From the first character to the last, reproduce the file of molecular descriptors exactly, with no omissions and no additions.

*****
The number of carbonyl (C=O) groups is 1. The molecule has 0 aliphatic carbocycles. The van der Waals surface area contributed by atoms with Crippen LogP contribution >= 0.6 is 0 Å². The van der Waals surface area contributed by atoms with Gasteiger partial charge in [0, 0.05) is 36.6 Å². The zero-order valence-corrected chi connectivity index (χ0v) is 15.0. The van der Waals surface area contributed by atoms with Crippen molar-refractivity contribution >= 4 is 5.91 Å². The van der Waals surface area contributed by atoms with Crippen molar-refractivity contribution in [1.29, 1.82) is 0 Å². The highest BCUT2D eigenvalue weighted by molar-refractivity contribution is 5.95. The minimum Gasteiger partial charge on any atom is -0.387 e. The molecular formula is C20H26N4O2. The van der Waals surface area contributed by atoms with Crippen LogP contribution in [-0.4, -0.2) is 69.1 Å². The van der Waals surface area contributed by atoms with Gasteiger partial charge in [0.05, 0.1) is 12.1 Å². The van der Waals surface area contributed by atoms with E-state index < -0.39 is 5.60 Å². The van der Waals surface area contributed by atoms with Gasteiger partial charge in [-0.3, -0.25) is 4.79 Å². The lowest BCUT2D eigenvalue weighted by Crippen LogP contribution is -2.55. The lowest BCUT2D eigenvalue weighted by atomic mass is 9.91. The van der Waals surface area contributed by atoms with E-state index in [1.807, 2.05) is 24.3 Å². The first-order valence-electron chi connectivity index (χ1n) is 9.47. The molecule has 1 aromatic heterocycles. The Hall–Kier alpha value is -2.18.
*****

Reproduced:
The number of carbonyl (C=O) groups is 1. The molecule has 0 aliphatic carbocycles. The van der Waals surface area contributed by atoms with Crippen LogP contribution >= 0.6 is 0 Å². The van der Waals surface area contributed by atoms with Gasteiger partial charge in [0, 0.05) is 36.6 Å². The zero-order valence-corrected chi connectivity index (χ0v) is 15.0. The van der Waals surface area contributed by atoms with Crippen molar-refractivity contribution >= 4 is 5.91 Å². The van der Waals surface area contributed by atoms with Crippen molar-refractivity contribution in [1.29, 1.82) is 0 Å². The highest BCUT2D eigenvalue weighted by molar-refractivity contribution is 5.95. The minimum Gasteiger partial charge on any atom is -0.387 e. The molecular formula is C20H26N4O2. The van der Waals surface area contributed by atoms with Crippen LogP contribution in [-0.4, -0.2) is 69.1 Å². The van der Waals surface area contributed by atoms with Gasteiger partial charge in [0.05, 0.1) is 12.1 Å². The van der Waals surface area contributed by atoms with E-state index < -0.39 is 5.60 Å². The van der Waals surface area contributed by atoms with Gasteiger partial charge in [-0.3, -0.25) is 4.79 Å². The lowest BCUT2D eigenvalue weighted by Crippen LogP contribution is -2.55. The lowest BCUT2D eigenvalue weighted by atomic mass is 9.91. The van der Waals surface area contributed by atoms with E-state index in [1.807, 2.05) is 24.3 Å². The first-order valence-electron chi connectivity index (χ1n) is 9.47. The molecule has 1 aromatic heterocycles. The Hall–Kier alpha value is -2.18.